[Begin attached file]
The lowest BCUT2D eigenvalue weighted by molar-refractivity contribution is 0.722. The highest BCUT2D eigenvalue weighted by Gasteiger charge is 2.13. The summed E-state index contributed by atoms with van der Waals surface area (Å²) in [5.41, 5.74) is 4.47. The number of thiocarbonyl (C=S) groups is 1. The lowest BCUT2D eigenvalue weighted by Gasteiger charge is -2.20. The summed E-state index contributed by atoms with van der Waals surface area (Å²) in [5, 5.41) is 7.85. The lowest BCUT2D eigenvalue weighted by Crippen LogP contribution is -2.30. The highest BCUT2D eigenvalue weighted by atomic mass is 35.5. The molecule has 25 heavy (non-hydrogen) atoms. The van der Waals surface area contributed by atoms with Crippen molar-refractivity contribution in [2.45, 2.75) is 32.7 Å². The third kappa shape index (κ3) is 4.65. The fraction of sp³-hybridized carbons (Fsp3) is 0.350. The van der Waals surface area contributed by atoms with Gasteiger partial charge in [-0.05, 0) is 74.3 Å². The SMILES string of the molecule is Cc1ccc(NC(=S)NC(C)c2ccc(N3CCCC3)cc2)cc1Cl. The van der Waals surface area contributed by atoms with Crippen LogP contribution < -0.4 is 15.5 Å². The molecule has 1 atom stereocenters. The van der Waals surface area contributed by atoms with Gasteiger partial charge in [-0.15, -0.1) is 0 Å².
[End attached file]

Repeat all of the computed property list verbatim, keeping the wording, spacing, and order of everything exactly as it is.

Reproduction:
The lowest BCUT2D eigenvalue weighted by molar-refractivity contribution is 0.722. The highest BCUT2D eigenvalue weighted by Gasteiger charge is 2.13. The summed E-state index contributed by atoms with van der Waals surface area (Å²) in [5.41, 5.74) is 4.47. The number of thiocarbonyl (C=S) groups is 1. The lowest BCUT2D eigenvalue weighted by Gasteiger charge is -2.20. The summed E-state index contributed by atoms with van der Waals surface area (Å²) in [5, 5.41) is 7.85. The lowest BCUT2D eigenvalue weighted by Crippen LogP contribution is -2.30. The highest BCUT2D eigenvalue weighted by atomic mass is 35.5. The molecule has 25 heavy (non-hydrogen) atoms. The van der Waals surface area contributed by atoms with Crippen molar-refractivity contribution in [2.45, 2.75) is 32.7 Å². The third kappa shape index (κ3) is 4.65. The fraction of sp³-hybridized carbons (Fsp3) is 0.350. The van der Waals surface area contributed by atoms with Gasteiger partial charge in [-0.05, 0) is 74.3 Å². The SMILES string of the molecule is Cc1ccc(NC(=S)NC(C)c2ccc(N3CCCC3)cc2)cc1Cl. The van der Waals surface area contributed by atoms with Crippen LogP contribution < -0.4 is 15.5 Å². The molecule has 1 atom stereocenters. The van der Waals surface area contributed by atoms with Gasteiger partial charge in [-0.15, -0.1) is 0 Å².